In short, when Constantine became Emperor of Rome, he fused ancient pagan practices with the Bible in order to unite the pagan world. As a Pagan High Priest himself, he sought to reconcile and blend pagan practices with Christian beliefs, to merge paganism with the Roman church. This included sometimes killing off some pagans in the process who refused to accept the Christianizing of their Gods / Goddesses.

Sources:

The Bible as History

http://www1.cbn.com/the-pagan-roots-of-halloween

https://www.huffingtonpost.com/richard-schiffman/the-thanksgiving-truth_b_1105181.html

Myth & Mystery: An Introduction to the Pagan Religions of the Biblical World

https://en.wikipedia.org/wiki/Thanksgiving_(United_States)

https://list25.com/25-popular-holidays-with-surprisingly-pagan-origins/

https://en.wikipedia.org/wiki/Winter_solstice

http://www.history.com/topics/valentines-day/history-of-valentines-day

Halloween—An American Holiday, An American History

https://rcg.org/articles/ttbsvd.html

http://www.dummies.com/education/history/world-history/gods-and-goddesses-of-greek-and-roman-mythology/


I AM SOUL, my short poetry book with select poems from this blog is now available. CLICK HERE.

How to Use the Holidays to Sell More Books

I don’t celebrate Holidays, but this is some valuable information! Its always wise to release books and implement sales around high reading cycles (Holidays, Weekends, Summer etc.)

*Comments disabled here. Please refer to original post*

Nicholas C. Rossis

Written word media recently published a great post with ideas on how to take advantage of holiday marketing trends to sell your books. With Christmas fast approaching, I figured this is a great time to have a look at the main points:

1. Between mid-November and early January, everyone loves to shop

From early November through early January, everyone is in a buying mood, so this is the perfect time to sell more books. Here are a few noteworthy dates within this range that are significant online shopping days, with ideas on what tactics and messages will resonate with customers:

When to promote during the holidays | From the blog of Nicholas C. Rossis, author of science fiction, the Pearseus epic fantasy series and children's books Info by Written World Media

Amazon | From the blog of Nicholas C. Rossis, author of science fiction, the Pearseus epic fantasy series and children's books Image: dailyfinance.com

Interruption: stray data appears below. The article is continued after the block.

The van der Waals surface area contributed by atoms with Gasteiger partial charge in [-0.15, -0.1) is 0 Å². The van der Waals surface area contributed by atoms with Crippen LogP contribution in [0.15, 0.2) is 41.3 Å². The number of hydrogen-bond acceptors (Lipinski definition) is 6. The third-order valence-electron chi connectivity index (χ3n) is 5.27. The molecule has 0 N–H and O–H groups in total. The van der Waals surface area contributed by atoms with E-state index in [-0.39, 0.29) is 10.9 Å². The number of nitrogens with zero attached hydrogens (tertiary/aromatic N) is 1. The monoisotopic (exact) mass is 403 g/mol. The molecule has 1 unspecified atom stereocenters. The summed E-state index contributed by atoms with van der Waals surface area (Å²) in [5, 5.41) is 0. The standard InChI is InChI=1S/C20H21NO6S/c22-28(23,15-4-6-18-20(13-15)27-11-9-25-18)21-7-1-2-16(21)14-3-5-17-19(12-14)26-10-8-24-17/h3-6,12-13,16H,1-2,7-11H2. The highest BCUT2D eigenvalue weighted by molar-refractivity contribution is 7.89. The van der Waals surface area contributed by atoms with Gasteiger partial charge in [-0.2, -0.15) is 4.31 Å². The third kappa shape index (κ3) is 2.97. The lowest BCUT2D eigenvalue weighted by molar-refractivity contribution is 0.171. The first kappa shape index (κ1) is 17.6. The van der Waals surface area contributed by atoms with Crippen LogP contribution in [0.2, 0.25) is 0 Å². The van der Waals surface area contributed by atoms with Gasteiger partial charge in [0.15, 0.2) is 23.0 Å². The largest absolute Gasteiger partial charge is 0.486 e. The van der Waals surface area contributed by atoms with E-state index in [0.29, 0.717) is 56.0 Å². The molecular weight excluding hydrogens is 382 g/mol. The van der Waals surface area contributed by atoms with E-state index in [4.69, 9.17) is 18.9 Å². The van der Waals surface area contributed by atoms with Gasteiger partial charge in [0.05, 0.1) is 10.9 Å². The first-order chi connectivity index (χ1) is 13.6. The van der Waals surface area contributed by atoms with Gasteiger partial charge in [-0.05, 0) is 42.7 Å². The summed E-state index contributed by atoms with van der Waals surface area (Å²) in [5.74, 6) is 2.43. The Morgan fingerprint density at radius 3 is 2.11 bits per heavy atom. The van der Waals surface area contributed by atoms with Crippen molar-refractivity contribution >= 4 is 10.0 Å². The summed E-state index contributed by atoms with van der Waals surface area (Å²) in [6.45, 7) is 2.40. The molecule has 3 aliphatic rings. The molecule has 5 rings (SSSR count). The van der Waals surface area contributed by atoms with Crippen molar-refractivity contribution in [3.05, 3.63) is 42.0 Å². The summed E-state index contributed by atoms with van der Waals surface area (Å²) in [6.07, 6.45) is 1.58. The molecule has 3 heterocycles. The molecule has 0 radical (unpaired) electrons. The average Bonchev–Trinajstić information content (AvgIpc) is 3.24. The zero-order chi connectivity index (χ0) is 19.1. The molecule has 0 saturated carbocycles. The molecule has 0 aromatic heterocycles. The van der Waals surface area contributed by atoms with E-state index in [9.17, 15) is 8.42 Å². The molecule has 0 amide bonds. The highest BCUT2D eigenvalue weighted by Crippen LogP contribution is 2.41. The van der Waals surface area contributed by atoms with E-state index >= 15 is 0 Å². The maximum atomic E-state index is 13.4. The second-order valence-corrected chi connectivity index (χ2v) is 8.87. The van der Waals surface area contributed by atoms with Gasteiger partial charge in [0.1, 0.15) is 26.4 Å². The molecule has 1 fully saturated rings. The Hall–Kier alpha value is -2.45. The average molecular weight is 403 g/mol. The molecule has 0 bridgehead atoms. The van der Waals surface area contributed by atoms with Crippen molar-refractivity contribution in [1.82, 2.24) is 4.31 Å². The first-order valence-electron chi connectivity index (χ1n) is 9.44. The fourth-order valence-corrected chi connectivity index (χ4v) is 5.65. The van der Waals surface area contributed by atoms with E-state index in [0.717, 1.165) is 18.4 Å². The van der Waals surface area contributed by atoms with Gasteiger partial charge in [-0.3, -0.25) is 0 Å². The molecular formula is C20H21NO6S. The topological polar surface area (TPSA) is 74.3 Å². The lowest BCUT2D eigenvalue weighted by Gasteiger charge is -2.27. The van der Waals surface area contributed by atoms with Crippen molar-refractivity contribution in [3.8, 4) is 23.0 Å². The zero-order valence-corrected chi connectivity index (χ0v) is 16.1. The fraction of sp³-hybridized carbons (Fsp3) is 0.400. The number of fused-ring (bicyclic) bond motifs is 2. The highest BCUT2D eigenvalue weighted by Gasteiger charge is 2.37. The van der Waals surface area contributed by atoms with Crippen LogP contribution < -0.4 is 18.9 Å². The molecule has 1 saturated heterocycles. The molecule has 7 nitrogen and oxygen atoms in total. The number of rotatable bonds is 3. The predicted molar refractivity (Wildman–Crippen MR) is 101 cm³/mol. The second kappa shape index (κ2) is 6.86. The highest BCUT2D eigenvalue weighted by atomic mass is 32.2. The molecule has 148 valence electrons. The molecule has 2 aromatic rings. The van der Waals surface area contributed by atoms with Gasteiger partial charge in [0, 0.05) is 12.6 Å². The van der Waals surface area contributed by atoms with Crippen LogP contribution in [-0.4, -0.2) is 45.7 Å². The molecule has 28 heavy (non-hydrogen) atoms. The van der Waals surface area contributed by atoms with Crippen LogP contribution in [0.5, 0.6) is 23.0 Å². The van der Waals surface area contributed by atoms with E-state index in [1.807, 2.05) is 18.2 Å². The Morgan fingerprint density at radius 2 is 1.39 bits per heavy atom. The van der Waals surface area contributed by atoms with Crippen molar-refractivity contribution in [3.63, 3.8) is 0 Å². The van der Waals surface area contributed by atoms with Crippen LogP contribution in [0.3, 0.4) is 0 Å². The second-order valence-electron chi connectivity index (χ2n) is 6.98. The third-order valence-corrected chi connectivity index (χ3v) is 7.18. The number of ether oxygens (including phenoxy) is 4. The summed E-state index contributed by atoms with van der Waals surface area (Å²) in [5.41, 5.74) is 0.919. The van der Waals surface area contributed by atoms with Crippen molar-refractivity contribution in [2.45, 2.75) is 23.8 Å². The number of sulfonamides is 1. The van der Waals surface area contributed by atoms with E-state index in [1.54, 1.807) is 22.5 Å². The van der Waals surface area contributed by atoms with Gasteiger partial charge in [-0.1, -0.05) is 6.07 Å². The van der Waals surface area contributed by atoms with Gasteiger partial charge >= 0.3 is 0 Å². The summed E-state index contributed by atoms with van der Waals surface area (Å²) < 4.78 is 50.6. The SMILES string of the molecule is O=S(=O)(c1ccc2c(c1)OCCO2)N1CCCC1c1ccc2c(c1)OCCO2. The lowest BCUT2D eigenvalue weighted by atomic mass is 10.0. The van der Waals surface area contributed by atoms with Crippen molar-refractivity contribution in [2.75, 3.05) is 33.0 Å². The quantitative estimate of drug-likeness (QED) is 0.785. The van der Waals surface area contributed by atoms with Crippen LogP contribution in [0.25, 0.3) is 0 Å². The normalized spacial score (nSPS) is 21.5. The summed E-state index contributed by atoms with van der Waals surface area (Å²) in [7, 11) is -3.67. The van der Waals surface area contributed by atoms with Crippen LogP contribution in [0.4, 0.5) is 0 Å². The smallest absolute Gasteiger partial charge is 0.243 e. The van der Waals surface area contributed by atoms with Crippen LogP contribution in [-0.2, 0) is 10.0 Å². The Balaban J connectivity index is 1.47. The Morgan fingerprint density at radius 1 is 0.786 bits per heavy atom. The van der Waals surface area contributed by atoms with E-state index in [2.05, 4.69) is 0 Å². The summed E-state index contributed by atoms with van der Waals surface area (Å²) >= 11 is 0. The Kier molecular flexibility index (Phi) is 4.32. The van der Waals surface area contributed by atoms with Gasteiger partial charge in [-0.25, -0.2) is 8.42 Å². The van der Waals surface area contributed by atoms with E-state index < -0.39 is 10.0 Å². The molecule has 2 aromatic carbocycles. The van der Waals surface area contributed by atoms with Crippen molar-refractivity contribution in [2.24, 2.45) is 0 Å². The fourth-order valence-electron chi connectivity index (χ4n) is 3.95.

2. Focus on Amazon

Focus on Amazon – over half the shoppers will use it for their holiday shopping. Emphasize links to your books on Amazon. Your prospective customers will already be shopping on Amazon, so make it easy for them to…

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My Pros and Cons of Autumn

Cons:

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Yea yea yea, it’s officially Autumn, so what. Today marks my least favorite time of the year for the Western part of the world. For one, I don’t celebrate holidays, so this is the time where people look at me like I got 3 eyeballs, a long green nose, and a broomstick hid away somewhere. At this time of the year flowers and pretty plants wither, and everything loses its vibrant colors and instead becomes a collection of blacks and grays.

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The trees look creepy all naked like that, someone should find some leaves to cover them. This is basically the time of year where everything dies and the Earth is cold (and I utterly despise the cold).

 

 

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But…

Pros.

What I do like about the Autumn (or what I like to call the reading) months is the peace it brings to our homes on the inside. Since were pretty much buried in, this is the time to catch up on some much needed studying. It is the time to cook foods that warm your soul like Chili, Greens, and Macaroni and Cheese fresh out the oven. And it is the time where we must turn up the heat and snuggle under the covers next to our lovers.

file(3)Speaking of cuddling, this time of the year makes movie night a lot more exciting than the summer months. In the summer, no one wants to be in the house because it’s so very nice outside. Summer is the time to get out and about and smell the fresh air. Winter and Fall however, is the time to be homebodies. A time to relax with a cup of warm tea, hot chocolate or coffee. I mean sure, you have a cup of coffee every morning but none of them can compare to the feeling of having the steamy liquid to engulf your throat when it’s bitter cold outside.

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The Fall / Winter months are also a great time to read so I will be looking to put my Fall Reading List together. I think perhaps I’ll even challenge myself to get through a certain number of books this year. My only set back is that I don’t want it to cut down on my scripture reading time so I’ll have to stick to a nice balanced schedule. I mean you know, priority is everything.

Is this time of the year exciting to you? Is it not exciting? Why? I would love to hear your pros and cons!

No Thank You

In case you’re wondering where the Christmas lights are, why I did not decorate my blog with carved Turkeys this weekend or why I have yet to regurgitate from the bowels of Neo Paganism some exciting holiday cheer, I just thought I’d warn you not to send me a holiday greeting or to send your cute little devil friends, I’m sorry elves, to come beating down my door with laughing hatred…no thank you to it all. I actually don’t celebrate holidays. There I said it. You may now refer to me as your crazy blogger friend who hates Jesus, I’m used to it.